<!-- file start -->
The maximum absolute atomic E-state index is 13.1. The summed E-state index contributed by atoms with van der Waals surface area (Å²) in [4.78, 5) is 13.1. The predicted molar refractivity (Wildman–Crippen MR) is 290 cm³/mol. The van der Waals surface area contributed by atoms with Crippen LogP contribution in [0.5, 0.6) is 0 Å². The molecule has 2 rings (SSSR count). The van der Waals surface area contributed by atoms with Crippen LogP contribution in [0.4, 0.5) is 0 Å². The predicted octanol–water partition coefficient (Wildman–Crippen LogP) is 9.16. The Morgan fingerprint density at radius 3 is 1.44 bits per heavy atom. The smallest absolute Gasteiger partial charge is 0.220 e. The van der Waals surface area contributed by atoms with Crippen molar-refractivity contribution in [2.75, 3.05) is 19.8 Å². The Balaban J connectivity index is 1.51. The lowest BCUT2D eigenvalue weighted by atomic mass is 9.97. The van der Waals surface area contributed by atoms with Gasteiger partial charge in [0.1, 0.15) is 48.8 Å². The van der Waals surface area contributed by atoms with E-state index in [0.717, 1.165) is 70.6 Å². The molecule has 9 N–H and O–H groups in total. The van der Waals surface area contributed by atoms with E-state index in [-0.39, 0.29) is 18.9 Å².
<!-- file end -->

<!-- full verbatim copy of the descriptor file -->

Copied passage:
The maximum absolute atomic E-state index is 13.1. The summed E-state index contributed by atoms with van der Waals surface area (Å²) in [4.78, 5) is 13.1. The predicted molar refractivity (Wildman–Crippen MR) is 290 cm³/mol. The van der Waals surface area contributed by atoms with Crippen LogP contribution in [0.5, 0.6) is 0 Å². The molecule has 2 rings (SSSR count). The van der Waals surface area contributed by atoms with Crippen LogP contribution in [0.4, 0.5) is 0 Å². The predicted octanol–water partition coefficient (Wildman–Crippen LogP) is 9.16. The Morgan fingerprint density at radius 3 is 1.44 bits per heavy atom. The smallest absolute Gasteiger partial charge is 0.220 e. The van der Waals surface area contributed by atoms with Crippen molar-refractivity contribution in [2.75, 3.05) is 19.8 Å². The Balaban J connectivity index is 1.51. The lowest BCUT2D eigenvalue weighted by atomic mass is 9.97. The van der Waals surface area contributed by atoms with Gasteiger partial charge in [0.1, 0.15) is 48.8 Å². The van der Waals surface area contributed by atoms with E-state index in [0.717, 1.165) is 70.6 Å². The molecule has 9 N–H and O–H groups in total. The van der Waals surface area contributed by atoms with E-state index in [-0.39, 0.29) is 18.9 Å².